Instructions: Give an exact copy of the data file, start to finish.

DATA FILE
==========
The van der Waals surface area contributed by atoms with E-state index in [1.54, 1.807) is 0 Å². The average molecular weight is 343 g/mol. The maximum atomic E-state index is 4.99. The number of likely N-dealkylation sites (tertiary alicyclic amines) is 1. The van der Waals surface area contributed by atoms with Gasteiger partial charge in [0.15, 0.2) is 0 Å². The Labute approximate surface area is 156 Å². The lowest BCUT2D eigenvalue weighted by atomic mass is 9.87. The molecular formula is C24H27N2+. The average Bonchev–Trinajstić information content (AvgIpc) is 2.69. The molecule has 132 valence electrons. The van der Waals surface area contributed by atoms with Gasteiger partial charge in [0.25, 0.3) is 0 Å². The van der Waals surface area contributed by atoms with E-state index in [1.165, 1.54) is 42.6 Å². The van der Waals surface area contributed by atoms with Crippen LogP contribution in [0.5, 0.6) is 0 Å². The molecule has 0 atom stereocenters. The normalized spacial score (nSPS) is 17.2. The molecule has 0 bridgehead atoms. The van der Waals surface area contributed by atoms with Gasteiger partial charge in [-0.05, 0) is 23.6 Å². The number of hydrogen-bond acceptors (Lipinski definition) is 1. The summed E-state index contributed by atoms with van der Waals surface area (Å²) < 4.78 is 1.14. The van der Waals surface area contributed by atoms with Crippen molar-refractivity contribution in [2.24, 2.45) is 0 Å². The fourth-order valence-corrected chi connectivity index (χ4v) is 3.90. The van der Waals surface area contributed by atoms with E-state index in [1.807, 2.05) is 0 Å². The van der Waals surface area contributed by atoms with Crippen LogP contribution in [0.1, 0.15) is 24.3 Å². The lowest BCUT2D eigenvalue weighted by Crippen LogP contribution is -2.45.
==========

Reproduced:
The van der Waals surface area contributed by atoms with E-state index in [1.54, 1.807) is 0 Å². The average molecular weight is 343 g/mol. The maximum atomic E-state index is 4.99. The number of likely N-dealkylation sites (tertiary alicyclic amines) is 1. The van der Waals surface area contributed by atoms with Gasteiger partial charge in [0.15, 0.2) is 0 Å². The Labute approximate surface area is 156 Å². The lowest BCUT2D eigenvalue weighted by atomic mass is 9.87. The molecular formula is C24H27N2+. The average Bonchev–Trinajstić information content (AvgIpc) is 2.69. The molecule has 132 valence electrons. The van der Waals surface area contributed by atoms with Gasteiger partial charge in [0.25, 0.3) is 0 Å². The van der Waals surface area contributed by atoms with E-state index in [1.165, 1.54) is 42.6 Å². The van der Waals surface area contributed by atoms with Crippen LogP contribution in [0.5, 0.6) is 0 Å². The molecule has 0 atom stereocenters. The normalized spacial score (nSPS) is 17.2. The molecule has 0 bridgehead atoms. The van der Waals surface area contributed by atoms with Gasteiger partial charge in [-0.05, 0) is 23.6 Å². The number of hydrogen-bond acceptors (Lipinski definition) is 1. The summed E-state index contributed by atoms with van der Waals surface area (Å²) < 4.78 is 1.14. The van der Waals surface area contributed by atoms with Crippen molar-refractivity contribution in [2.24, 2.45) is 0 Å². The fourth-order valence-corrected chi connectivity index (χ4v) is 3.90. The van der Waals surface area contributed by atoms with E-state index in [1.807, 2.05) is 0 Å². The van der Waals surface area contributed by atoms with Crippen LogP contribution in [0.1, 0.15) is 24.3 Å². The lowest BCUT2D eigenvalue weighted by Crippen LogP contribution is -2.45.